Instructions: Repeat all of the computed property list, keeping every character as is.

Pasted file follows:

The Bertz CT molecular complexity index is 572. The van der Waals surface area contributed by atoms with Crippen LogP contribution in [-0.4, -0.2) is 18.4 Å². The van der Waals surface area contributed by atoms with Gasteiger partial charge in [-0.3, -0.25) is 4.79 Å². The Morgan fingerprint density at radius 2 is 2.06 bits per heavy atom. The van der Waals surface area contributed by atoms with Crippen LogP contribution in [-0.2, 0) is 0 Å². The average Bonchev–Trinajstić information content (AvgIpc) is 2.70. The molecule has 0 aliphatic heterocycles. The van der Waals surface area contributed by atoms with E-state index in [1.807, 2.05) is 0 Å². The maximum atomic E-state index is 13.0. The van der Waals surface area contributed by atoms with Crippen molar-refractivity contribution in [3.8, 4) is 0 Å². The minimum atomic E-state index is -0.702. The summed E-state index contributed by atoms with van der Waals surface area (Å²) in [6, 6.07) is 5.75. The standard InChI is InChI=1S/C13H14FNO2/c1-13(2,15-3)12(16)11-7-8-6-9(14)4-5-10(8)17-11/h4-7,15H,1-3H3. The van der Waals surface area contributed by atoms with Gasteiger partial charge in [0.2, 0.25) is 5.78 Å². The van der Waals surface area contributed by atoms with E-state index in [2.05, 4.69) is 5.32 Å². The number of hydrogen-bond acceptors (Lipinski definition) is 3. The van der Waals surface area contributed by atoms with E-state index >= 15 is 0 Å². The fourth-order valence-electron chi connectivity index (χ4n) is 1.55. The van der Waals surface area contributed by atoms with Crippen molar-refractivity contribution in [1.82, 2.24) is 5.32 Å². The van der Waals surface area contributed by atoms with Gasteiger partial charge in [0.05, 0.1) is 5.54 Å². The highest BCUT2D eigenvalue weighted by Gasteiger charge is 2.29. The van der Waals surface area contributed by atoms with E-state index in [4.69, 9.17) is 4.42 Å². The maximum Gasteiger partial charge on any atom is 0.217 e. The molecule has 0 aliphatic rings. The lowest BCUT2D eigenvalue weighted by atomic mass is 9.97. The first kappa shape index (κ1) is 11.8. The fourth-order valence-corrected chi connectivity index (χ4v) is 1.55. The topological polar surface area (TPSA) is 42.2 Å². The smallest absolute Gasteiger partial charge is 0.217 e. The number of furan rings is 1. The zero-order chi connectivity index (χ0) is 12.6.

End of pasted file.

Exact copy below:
The Bertz CT molecular complexity index is 572. The van der Waals surface area contributed by atoms with Crippen LogP contribution in [-0.4, -0.2) is 18.4 Å². The van der Waals surface area contributed by atoms with Gasteiger partial charge in [-0.3, -0.25) is 4.79 Å². The Morgan fingerprint density at radius 2 is 2.06 bits per heavy atom. The van der Waals surface area contributed by atoms with Crippen LogP contribution in [-0.2, 0) is 0 Å². The average Bonchev–Trinajstić information content (AvgIpc) is 2.70. The molecule has 0 aliphatic heterocycles. The van der Waals surface area contributed by atoms with E-state index in [1.807, 2.05) is 0 Å². The maximum atomic E-state index is 13.0. The van der Waals surface area contributed by atoms with Crippen molar-refractivity contribution in [3.8, 4) is 0 Å². The minimum atomic E-state index is -0.702. The summed E-state index contributed by atoms with van der Waals surface area (Å²) in [6, 6.07) is 5.75. The standard InChI is InChI=1S/C13H14FNO2/c1-13(2,15-3)12(16)11-7-8-6-9(14)4-5-10(8)17-11/h4-7,15H,1-3H3. The van der Waals surface area contributed by atoms with Gasteiger partial charge in [0.2, 0.25) is 5.78 Å². The van der Waals surface area contributed by atoms with E-state index in [2.05, 4.69) is 5.32 Å². The number of hydrogen-bond acceptors (Lipinski definition) is 3. The van der Waals surface area contributed by atoms with E-state index >= 15 is 0 Å². The fourth-order valence-electron chi connectivity index (χ4n) is 1.55. The van der Waals surface area contributed by atoms with Crippen molar-refractivity contribution in [1.82, 2.24) is 5.32 Å². The van der Waals surface area contributed by atoms with Gasteiger partial charge in [0.05, 0.1) is 5.54 Å². The highest BCUT2D eigenvalue weighted by Gasteiger charge is 2.29. The van der Waals surface area contributed by atoms with E-state index in [4.69, 9.17) is 4.42 Å². The maximum Gasteiger partial charge on any atom is 0.217 e. The molecule has 0 aliphatic rings. The lowest BCUT2D eigenvalue weighted by atomic mass is 9.97. The first kappa shape index (κ1) is 11.8. The fourth-order valence-corrected chi connectivity index (χ4v) is 1.55. The topological polar surface area (TPSA) is 42.2 Å². The smallest absolute Gasteiger partial charge is 0.217 e. The number of furan rings is 1. The zero-order chi connectivity index (χ0) is 12.6.